Date: Wed, 28 Jun 2000 19:20:42 -0700 (PDT)
Subject: Charles Perry's restaurant review, open letter
CC: firstname.lastname@example.org, email@example.com, firstname.lastname@example.org, email@example.com
Dear Los Angeles Times,
Please forward this to Charles Perry, I couldn't find
a direct email address for him. I have done the
research on this dish, and I
would appreciate a personal response from Charles
Perry. This will be on my web site, and copies will be
sent to Melinda Lee, Mario Martinoli, Elmer
Dills, Merrill Shindler, Andrew Harris, Steve Knight,
and others as I find their email addresses.
Dear Mr. Charles Perry,
Do restaurant reviewers get it right when they review
ethnic restaurants? Don't think so in this case.
Charles Perry reviewed the
Barrio Fiesta, a Filipino restaurant in Glendale, CA,
for the 6/22/00 Los Angeles Times Calendar Weekend,
page 44. He
describes Kaldereta as gravy with peanut sauce and
fish sauce, with beef (short ribs and oxtail) or goat
meat, mild peppers and
potato, and good with garlic rice.
My reviews of a dozen or so Pilipino restaurants in
Carson's Little Manila led me to conclude that
Caldereta (spelling varies)
was one of the best dishes. I quest for a recipe and
now sit before four cookbooks by Filipino or
Here's a summary of their Kaldereta recipes.
- 1. "Philippine Recipes Made Easy" by Violeta A.
Noriega (USA, 1993) describes Beef Caldereta (beef
stewed in tomato
sauce), page 34, as sirloin with garlic, onion,
tomato, green olives, bell pepper, chili pepper
optional, and other flavors. No
peanut or fish sauce or potato.
- 2. "Favorite Filipino Recipes" by Pat Limjuco Dayrit
(RP, 1975) describes Calderetta, page 77, as goat meat
and liver, garlic,
onion, hot pepper, tomato, pimento, green olives, and
other flavors. Still no peanut or fish sauce or
- 3. "Philippine Fiesta Recipes" by Leonardo R. Belmonte
and Perla B. Del Mundo (RP, 1987) starts to describe
Philippine cuisine and gives two recipes.
- 3A. From Ilocano (Northern Luzon) comes Kalderetang
Kambing, page 125, with goat meat and liver, garlic,
pepper, peas, olives, and flavors. Again, no peanut or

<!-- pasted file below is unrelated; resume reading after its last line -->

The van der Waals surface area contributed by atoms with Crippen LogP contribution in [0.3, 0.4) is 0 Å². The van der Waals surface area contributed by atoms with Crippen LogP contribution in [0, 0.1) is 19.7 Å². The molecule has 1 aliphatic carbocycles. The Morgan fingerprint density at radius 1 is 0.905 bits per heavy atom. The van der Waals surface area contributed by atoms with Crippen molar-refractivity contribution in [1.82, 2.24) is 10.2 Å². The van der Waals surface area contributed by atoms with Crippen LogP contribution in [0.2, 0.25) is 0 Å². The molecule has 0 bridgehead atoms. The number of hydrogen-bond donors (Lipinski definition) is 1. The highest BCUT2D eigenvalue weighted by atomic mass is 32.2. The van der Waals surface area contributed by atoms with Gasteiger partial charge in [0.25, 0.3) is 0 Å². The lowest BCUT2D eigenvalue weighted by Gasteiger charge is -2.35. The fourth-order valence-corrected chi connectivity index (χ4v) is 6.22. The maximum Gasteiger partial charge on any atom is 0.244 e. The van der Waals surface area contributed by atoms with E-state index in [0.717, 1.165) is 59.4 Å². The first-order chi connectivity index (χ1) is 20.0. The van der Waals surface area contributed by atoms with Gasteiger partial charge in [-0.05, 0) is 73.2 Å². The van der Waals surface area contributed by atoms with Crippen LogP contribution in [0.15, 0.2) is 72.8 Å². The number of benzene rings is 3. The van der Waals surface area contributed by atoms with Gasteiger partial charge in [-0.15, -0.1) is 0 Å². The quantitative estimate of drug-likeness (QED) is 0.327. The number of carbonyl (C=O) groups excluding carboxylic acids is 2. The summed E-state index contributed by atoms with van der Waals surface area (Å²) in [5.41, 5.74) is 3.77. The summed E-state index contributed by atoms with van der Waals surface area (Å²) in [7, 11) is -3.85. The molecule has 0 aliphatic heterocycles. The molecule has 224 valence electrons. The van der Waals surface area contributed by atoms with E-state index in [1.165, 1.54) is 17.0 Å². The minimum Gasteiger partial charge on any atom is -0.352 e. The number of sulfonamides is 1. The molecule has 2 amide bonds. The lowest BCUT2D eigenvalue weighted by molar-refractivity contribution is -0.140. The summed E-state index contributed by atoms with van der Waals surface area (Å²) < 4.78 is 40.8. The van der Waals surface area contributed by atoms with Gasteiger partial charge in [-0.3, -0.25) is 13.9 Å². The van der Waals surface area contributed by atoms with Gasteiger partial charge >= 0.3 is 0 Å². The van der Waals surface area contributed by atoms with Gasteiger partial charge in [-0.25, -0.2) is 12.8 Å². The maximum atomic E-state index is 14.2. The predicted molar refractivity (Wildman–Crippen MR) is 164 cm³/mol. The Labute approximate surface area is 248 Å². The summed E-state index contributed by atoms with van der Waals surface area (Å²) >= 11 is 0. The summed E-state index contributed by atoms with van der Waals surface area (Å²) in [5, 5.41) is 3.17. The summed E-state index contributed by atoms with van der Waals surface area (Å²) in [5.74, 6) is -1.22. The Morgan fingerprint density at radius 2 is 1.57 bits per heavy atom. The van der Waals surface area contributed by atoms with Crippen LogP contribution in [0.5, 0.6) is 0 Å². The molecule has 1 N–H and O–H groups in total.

fish sauce or potato.
- 3B. From Pampango (central Luzon, the Manila area)
comes Caldereta (Beef), page 136, with loin meat,
liver, liver spread,
garlic, onion, potato, tomato, bell pepper, peas,
stuffed olives, and flavors. Again, no peanut or fish
- 4. "Filipino Cuisine" by Gerry G. Gelle (USA, 1997)
gets more into Filipino regional influences with maps.
His one recipe for
Caldereta (braised beef in liver sauce), page 113,
says that goat is the traditional meat. He uses
stewing beef, liverwurst, garlic,
onion, tomato, potato, bell pepper, peas, stuffed
olives, and flavors. Again, no peanut or fish sauce.
He doesn't associate this
recipe with any region, but with only one teaspoon of
Tabasco sauce in a large pot (6-8 servings), it's a
mild dish typical of
Northern and central Luzon.
Problems with Charles Perry's Kaldereta description:
- 1. Peanut and fish sauces are used in Filipino
cuisine, but not in any of these five Kaldereta
recipes. Didn't see any definite info,
but this dish may be more typical to the Northern
regions. Peanut and fish sauces might be more typical
for the Southern and
Western islands, closer to Malaysia.
- 2. Every recipe adds green or stuffed olives, tomato,
garlic, and other stuff which he didn't mention. Also
four of the five recipes
add liver which wasn't mentioned.
- 3. No definite info, but beef ribs and oxtail seem
more typical to adobo, menudo, and other dishes. None
of these five recipes
- 4. Potatoes, called a second-rate substitute for rice,
are only used in two of the five recipes.
- 5. Didn't see anything about garlic rice except as a
left-over breakfast dish. Steamed rice is the
standard starch in the Philippines and Southern Asia.
For the Republic of the Philippines (RP) with over
7100 islands, several foreign influences, and
many regional cuisines it's hard to identify THE
Kaldereta recipe, but it doesn't look like Charles
Perry even got close.
Note - Flavors include: ajinomoto (Japanese for MSG),
bay leaf, black pepper, bread crumbs,
Edam cheese (queso de bola), hard-boiled egg, lemon
juice, MSG (vet-sin), oil/fat, parsley, salt,
sherry, sugar, Tabasco sauce, vinegar, and
My web site is http://members.tripod.com/~chinesecookery/